Carne asada, as many people know it, is grilled marinated steak, often eaten in a taco or burrito. But in Mexico and Los Angeles, carne asada is also a social event. The asada is in essence a barbecue, where a smoking grill serves as the focal point for anywhere from six to 60 people gathered on a warm night in a back garden or at the local park. The meal includes sizzling marinated meats, seafood, rice, beans, salsas and ice-cold beer cocktails.
For the Mexican communities living in Los Angeles, asadas are a joyful nod to their heritage and a time to gather. "Asadas are about love, friendship, family and community," said Bricia Lopez, author of the new cookbook Asada: The Art of Mexican Grilling. "Every Mexican household has a big asada. It's a moment for us to get together with family."
Lopez was born in Oaxaca but moved to Los Angeles when she was 10. In 1994, her family opened a Oaxacan restaurant called Guelaguetza, which she currently runs with her three siblings. In 2019, Lopez wrote her first book, Oaxaca: Home Cooking from the Heart of Mexico, celebrating her family history and the vibrant food of the region.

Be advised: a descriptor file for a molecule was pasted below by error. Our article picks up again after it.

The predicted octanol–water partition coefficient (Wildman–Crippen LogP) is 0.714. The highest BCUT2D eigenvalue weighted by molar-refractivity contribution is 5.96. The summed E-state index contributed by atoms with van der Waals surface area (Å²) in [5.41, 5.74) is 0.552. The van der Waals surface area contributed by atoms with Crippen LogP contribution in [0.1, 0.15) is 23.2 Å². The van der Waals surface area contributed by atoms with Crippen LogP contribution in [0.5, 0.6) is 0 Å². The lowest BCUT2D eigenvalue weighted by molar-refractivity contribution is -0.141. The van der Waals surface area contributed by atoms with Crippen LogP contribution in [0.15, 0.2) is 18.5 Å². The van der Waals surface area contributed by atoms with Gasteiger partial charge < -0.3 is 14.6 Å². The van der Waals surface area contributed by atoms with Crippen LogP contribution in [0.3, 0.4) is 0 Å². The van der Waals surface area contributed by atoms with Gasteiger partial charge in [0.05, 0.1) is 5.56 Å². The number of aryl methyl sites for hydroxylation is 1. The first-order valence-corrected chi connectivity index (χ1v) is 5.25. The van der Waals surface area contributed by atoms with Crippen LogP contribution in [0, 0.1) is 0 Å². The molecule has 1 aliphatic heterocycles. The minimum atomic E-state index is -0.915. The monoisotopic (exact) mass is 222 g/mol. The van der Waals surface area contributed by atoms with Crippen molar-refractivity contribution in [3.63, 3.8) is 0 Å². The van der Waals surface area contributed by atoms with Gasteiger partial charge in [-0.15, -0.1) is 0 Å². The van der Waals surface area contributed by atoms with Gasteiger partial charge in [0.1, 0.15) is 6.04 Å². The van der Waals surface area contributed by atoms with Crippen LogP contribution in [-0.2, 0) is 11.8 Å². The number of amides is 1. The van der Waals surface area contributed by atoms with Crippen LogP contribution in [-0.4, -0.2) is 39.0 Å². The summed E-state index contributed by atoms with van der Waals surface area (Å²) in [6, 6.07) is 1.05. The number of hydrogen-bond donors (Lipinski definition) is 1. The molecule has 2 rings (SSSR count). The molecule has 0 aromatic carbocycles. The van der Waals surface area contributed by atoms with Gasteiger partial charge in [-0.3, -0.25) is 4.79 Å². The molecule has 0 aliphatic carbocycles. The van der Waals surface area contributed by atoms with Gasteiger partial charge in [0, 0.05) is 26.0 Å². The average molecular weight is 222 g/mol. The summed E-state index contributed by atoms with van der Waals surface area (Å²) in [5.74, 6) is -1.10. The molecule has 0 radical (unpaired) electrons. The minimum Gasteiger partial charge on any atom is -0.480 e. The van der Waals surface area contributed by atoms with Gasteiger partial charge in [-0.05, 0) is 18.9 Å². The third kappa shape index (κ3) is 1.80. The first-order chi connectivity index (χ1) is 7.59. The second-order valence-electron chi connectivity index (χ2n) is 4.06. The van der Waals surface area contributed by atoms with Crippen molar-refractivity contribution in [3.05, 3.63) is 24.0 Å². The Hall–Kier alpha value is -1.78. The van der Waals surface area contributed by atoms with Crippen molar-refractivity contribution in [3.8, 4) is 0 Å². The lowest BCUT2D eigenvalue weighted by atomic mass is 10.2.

Her inspiration for the second book stemmed from an article on Bloomberg that featured the components of her asada. "I saw the pictures in the article, and I realised how much I missed doing the asadas in 2020 and 2021 [during the pandemic]," she said. "I realised there are plenty of Mexican cookbooks, but not one about the meaning of asada." The book offers dozens of recipes for anyone looking for asada cooking guidance.
According to Lopez in her book, the Mexican tradition of carne asada (as a dish) stems to the 16th Century, when Spanish Jesuit colonisers settled in northern and north-eastern Mexico, developing the cattle industry and making beef a mainstay of the local diet.
It was in the early 20th Century when asadas first started smoking in American backyards and parks. "When immigrants from Mexico started to come to the US in the 1900s, they brought along with them their love of grilled carne asada," Lopez wrote in her book. "The earliest mention of a carniceria (markets that sell marinated meats) in the US in print publications goes back to 1930."